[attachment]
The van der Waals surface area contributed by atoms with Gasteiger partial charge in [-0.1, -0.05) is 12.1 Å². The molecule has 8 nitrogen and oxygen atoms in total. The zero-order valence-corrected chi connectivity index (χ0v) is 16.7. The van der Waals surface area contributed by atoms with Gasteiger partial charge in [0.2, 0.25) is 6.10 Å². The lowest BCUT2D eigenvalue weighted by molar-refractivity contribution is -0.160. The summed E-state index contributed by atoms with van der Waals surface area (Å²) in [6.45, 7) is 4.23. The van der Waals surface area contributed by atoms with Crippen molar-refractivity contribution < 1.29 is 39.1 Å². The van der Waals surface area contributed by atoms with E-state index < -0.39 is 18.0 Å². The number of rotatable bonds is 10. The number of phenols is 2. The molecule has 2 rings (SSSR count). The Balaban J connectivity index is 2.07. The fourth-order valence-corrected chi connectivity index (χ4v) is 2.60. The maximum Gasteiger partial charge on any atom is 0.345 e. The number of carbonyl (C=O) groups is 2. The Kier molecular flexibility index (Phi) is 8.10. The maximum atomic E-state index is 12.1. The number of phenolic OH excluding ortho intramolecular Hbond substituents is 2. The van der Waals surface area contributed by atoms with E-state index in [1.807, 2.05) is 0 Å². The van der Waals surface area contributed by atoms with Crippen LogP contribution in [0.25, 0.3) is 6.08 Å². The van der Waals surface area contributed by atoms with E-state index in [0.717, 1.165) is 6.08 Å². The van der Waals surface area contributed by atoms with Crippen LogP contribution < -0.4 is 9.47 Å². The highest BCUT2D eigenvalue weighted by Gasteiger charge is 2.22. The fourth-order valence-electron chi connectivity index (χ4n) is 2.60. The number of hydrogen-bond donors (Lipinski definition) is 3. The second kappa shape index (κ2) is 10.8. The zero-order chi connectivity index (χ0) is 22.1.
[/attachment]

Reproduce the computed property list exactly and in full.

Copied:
The van der Waals surface area contributed by atoms with Gasteiger partial charge in [-0.1, -0.05) is 12.1 Å². The molecule has 8 nitrogen and oxygen atoms in total. The zero-order valence-corrected chi connectivity index (χ0v) is 16.7. The van der Waals surface area contributed by atoms with Gasteiger partial charge in [0.2, 0.25) is 6.10 Å². The lowest BCUT2D eigenvalue weighted by molar-refractivity contribution is -0.160. The summed E-state index contributed by atoms with van der Waals surface area (Å²) in [6.45, 7) is 4.23. The van der Waals surface area contributed by atoms with Crippen molar-refractivity contribution < 1.29 is 39.1 Å². The van der Waals surface area contributed by atoms with E-state index < -0.39 is 18.0 Å². The number of rotatable bonds is 10. The number of phenols is 2. The molecule has 2 rings (SSSR count). The Balaban J connectivity index is 2.07. The fourth-order valence-corrected chi connectivity index (χ4v) is 2.60. The maximum Gasteiger partial charge on any atom is 0.345 e. The number of carbonyl (C=O) groups is 2. The Kier molecular flexibility index (Phi) is 8.10. The maximum atomic E-state index is 12.1. The number of phenolic OH excluding ortho intramolecular Hbond substituents is 2. The van der Waals surface area contributed by atoms with E-state index in [1.807, 2.05) is 0 Å². The van der Waals surface area contributed by atoms with Crippen LogP contribution in [0.25, 0.3) is 6.08 Å². The van der Waals surface area contributed by atoms with E-state index in [0.717, 1.165) is 6.08 Å². The van der Waals surface area contributed by atoms with Crippen LogP contribution < -0.4 is 9.47 Å². The highest BCUT2D eigenvalue weighted by Gasteiger charge is 2.22. The fourth-order valence-electron chi connectivity index (χ4n) is 2.60. The number of hydrogen-bond donors (Lipinski definition) is 3. The second kappa shape index (κ2) is 10.8. The zero-order chi connectivity index (χ0) is 22.1.